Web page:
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Prostate Cancer (cont.)

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What are the treatment options for prostate cancer?

Treatment options for prostate cancer are many, and while this is an advantage in that prostate cancer is such a common disease in men, it can also be a cause of great confusion. The following overview presents some information about these options, but it is not a complete explanation of any of these. You can find more information on treatment options in the NCCN Clinical Practice Guideline for Patients on Prostate Cancer for 2016 and the Physician Data Query (PDQ) website of the National Cancer Institute.

Conventional medical treatment options for prostate cancer include the following:

  • Observation
  • Active surveillance
  • Surgery (radical prostatectomy: open, laparoscopic, robotic, perineal)
  • Radiation therapy (external beam therapy and brachytherapy
  • Focal therapy, including cryotherapy
  • Hormonal therapy
  • Chemotherapy
  • Immunotherapy/Vaccine and other targeted therapies
  • Bone-directed therapy (Bisphosphonates and denosumab)
  • Radiopharmaceuticals (radioactive substances used as drugs)
  • Research techniques including high-intensity focused ultrasound (HIFU) and others

Observation and active surveillance

These two options are not the same. Both observation and active surveillance therapies share in common the decision up front to hold on treatment of the cancer and to follow the cancer periodically to determine if there is progression. Observation involves monitoring the course of the prostate cancer with the goal of treating the cancer with palliative care for the development of symptoms or changes in physical examination or PSA that suggest that symptoms will develop soon. Observation treatment is not trying to cure the cancer, rather to treat symptoms of cancer progression. Thus, observation treatment is preferred for men with low risk prostate cancer and with a life expectancy of less than 10 years.

Active surveillance involves actively monitoring the course of the prostate cancer with the intent to intervene, with the intention to cure if the cancer appears to be progressing. Active surveillance is preferred for men with very low risk prostate cancer and a life expectancy of < 20 years. Cancer progression may have occurred if a repeat biopsy shows a high Gleason score (Gleason 4 or 5) or if cancer is found in a greater number of the biopsies of greater extent of the core compared to prior biopsy.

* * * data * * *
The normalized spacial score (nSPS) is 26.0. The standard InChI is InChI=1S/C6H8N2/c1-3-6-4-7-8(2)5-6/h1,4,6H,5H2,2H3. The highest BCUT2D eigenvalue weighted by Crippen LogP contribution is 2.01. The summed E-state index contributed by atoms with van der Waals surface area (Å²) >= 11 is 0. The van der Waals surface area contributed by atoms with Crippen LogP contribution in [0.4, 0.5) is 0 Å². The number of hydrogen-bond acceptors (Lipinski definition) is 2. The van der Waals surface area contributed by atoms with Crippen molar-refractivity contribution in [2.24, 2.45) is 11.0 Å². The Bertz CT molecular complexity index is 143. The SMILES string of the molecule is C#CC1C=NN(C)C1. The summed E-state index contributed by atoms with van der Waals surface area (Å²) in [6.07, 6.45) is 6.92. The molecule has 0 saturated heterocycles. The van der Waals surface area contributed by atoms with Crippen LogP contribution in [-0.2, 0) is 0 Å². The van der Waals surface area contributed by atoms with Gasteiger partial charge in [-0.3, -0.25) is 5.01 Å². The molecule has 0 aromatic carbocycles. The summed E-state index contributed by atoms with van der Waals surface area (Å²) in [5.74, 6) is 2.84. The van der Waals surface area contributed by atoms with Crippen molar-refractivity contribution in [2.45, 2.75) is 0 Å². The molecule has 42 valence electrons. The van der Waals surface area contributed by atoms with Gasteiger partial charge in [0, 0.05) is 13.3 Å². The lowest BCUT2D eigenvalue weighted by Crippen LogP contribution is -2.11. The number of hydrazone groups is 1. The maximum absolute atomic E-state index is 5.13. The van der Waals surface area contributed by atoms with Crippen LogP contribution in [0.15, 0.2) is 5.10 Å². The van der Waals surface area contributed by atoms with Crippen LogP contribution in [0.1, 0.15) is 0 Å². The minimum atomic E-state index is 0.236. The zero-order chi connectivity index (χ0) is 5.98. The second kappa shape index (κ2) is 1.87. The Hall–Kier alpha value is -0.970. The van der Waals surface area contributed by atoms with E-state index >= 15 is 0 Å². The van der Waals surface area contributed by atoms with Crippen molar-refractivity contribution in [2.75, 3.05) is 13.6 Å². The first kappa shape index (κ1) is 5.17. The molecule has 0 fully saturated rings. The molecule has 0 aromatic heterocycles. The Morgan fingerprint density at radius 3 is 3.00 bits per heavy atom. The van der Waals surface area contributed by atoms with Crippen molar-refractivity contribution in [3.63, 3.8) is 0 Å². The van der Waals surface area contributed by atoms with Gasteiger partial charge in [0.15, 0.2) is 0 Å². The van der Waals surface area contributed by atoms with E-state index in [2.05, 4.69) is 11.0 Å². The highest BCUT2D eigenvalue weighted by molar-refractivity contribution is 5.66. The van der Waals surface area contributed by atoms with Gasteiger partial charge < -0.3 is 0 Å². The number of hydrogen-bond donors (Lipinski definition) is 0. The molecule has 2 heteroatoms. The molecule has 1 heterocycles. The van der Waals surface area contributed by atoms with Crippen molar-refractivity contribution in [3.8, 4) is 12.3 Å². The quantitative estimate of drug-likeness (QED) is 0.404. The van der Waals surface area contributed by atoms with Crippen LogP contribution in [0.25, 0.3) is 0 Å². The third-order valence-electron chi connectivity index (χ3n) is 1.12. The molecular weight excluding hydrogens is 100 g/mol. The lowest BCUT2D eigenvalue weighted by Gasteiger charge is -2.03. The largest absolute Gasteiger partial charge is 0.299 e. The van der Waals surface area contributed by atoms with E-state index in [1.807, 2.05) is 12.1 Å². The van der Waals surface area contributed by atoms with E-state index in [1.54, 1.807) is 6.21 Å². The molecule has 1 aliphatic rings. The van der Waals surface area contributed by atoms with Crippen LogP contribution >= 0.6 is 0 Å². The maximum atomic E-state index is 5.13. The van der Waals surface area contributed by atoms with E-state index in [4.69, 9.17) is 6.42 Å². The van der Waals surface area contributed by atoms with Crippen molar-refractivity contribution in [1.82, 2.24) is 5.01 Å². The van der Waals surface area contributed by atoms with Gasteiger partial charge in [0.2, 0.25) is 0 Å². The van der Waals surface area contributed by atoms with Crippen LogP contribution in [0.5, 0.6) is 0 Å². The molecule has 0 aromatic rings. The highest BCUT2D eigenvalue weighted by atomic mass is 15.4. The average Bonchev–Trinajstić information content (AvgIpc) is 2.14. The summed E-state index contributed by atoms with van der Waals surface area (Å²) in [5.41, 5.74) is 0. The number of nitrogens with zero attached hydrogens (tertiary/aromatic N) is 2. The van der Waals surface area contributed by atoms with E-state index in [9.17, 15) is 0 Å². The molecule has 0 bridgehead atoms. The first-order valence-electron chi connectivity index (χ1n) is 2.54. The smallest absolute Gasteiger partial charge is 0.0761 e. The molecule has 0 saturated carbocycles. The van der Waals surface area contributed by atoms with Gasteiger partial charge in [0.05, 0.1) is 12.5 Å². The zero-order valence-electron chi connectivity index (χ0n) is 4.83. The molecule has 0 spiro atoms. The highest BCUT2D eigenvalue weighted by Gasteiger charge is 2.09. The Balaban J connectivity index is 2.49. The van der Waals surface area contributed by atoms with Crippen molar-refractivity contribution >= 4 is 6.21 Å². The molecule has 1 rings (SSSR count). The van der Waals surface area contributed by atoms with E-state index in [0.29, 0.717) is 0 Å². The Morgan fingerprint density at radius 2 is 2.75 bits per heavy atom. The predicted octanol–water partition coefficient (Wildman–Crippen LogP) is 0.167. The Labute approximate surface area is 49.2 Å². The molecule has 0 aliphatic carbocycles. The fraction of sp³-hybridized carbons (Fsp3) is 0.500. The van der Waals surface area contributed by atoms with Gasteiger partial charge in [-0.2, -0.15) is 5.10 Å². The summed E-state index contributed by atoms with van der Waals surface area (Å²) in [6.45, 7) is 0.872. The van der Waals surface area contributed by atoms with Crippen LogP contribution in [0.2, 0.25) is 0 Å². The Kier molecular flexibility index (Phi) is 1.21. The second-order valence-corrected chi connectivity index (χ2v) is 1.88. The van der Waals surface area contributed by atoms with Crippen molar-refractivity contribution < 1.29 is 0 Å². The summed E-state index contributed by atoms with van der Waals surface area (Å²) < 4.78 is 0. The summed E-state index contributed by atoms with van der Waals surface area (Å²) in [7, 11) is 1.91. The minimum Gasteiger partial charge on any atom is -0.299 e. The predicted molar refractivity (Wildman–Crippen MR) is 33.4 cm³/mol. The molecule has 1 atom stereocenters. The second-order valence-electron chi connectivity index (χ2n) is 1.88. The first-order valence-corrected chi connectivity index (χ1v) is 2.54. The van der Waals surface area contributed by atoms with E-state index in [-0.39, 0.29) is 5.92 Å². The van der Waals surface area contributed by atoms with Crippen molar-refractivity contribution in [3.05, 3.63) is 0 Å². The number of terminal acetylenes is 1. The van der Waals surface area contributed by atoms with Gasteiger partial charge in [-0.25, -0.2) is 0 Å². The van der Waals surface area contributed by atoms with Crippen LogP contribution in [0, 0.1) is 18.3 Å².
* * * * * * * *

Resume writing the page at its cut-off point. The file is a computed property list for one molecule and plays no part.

The NCCN guidelines for prostate cancer (as of March 2016) note the following for active surveillance for prostate cancer:

  1. The PSA test should be obtained no more than every six months unless clinical changes support more frequent testing.
  2. A DRE should be performed no more than every 12 months unless clinical changes support more frequent examination.
  3. A repeat prostate biopsy should be done within six months if the initial biopsy removed less than 10 cores or the examination findings were not consistent with the biopsy results.
  4. A repeat biopsy should be considered as frequently as every year to assess for progression of the cancer.
  5. If one's life expectancy is less than 10 years, then repeat biopsy is not needed.
  6. If the PSA is rising and biopsy is negative, consider multiparametric MRI.

Active surveillance has advantages and disadvantages: From an advantage standpoint, it avoids unnecessary treatment and avoidance of possible side effects of such treatments. Disadvantages of active surveillance include the risk of missed opportunity for cure, although the risk of this is very low if you are followed regularly, and the need for periodic prostate biopsies and the side effects of prostate biopsy.

Observation has advantages and disadvantages: From an advantage standpoint, observation avoids/delays the possible side effects of treatment. There is, however, the risk of troubles urinating (urinary retention) or bone fractures occurring before treatment is started.

Medically Reviewed by a Doctor on 11/9/2016

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